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  • Mackenzie Kane

Mental Health in Italy

Over the last 30 years, after the mental health reform, Italy has led the world away from the institutionalization of mental health. Italy has begun personalizing treatments and humanizing the stigma by focusing more on individuals and their mental health.


However, the stigma surrounding mental health issues, like depression and anxiety, is still present not only in Italy but all around the world.


In Japan, suicide rates are among the highest in the world. People often do not seek help because mental health is not covered by insurance, and if they would like to find treatment, they must pay out of pocket. Not only that, but 61 percent of employers said they would never hire a person with a mental illness.


While the stigma surrounding mental health in Italy is much less severe than in Japan, it is still present, with 30 percent of people surveyed in a 2013 study saying that employers should not hire applicants with depression.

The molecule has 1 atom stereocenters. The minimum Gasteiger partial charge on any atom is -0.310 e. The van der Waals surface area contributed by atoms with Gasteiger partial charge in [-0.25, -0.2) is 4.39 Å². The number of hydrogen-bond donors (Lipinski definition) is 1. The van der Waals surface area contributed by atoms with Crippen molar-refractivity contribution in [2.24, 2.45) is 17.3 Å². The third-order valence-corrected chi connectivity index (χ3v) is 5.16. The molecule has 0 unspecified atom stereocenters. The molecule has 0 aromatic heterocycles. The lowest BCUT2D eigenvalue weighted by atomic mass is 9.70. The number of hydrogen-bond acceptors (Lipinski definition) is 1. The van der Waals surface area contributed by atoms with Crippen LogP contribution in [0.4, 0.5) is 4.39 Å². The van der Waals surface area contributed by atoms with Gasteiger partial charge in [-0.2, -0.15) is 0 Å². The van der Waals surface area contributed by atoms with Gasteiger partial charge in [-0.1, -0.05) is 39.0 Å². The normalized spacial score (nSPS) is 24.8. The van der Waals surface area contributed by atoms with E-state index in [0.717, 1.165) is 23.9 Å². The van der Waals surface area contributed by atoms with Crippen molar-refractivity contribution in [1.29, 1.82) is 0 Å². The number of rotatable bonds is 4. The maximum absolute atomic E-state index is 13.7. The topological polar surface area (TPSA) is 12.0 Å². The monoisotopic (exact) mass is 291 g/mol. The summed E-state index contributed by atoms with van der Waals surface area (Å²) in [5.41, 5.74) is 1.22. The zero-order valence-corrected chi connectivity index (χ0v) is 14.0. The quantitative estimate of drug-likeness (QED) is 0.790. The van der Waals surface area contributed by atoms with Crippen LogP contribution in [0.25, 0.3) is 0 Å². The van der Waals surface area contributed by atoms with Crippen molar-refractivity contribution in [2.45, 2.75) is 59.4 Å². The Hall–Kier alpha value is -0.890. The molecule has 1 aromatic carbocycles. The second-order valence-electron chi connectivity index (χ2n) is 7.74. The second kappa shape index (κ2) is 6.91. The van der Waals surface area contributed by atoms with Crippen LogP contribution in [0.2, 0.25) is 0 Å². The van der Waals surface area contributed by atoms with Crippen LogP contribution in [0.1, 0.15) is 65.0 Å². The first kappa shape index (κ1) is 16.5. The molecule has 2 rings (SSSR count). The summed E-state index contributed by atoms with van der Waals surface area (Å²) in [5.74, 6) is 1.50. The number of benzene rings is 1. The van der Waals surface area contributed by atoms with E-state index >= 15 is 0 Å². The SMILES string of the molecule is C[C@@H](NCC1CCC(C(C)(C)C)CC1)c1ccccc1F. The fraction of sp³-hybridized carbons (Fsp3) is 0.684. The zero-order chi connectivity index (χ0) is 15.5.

The United States has one of the highest rates of citizens with depression, schizophrenia and bipolar disorder. Insurance companies are expected to cover mental health the same as physical health, although there is no law that requires it yet.


Germany, on the other hand, is a leader in mental healthcare systems around the world, providing help with jobs, financial support and up to five free sessions with a therapist for you to find out if you’re comfortable with them before you begin paying.


In Italy, it has been declared unlawful for people with mental health problems to not benefit from insurance coverage. Because Italy has universal health coverage, this means anyone with mental health issues can seek treatment, but because of the stigma not everyone does.


In the previously mentioned 2013 study, 75 percent of those surveyed think people should not speak about their mental illness.


Mental illness is an issue being tackled all over the world, with no universal way to approach it. Different countries have different stigmas which has resulted in a multitude of different approaches to research, treatment and how individuals cope.


While it is easy to buy into the stigmas, it’s important to note that mental health is a part of the overall health of a person and should be taken seriously.


If you or someone you know is struggling with mental health, http://iasp.info/resources/Crisis_Centres/ is a website where you can and should find help.


*This article was co-written by Mackenzie Gobillot and myself*

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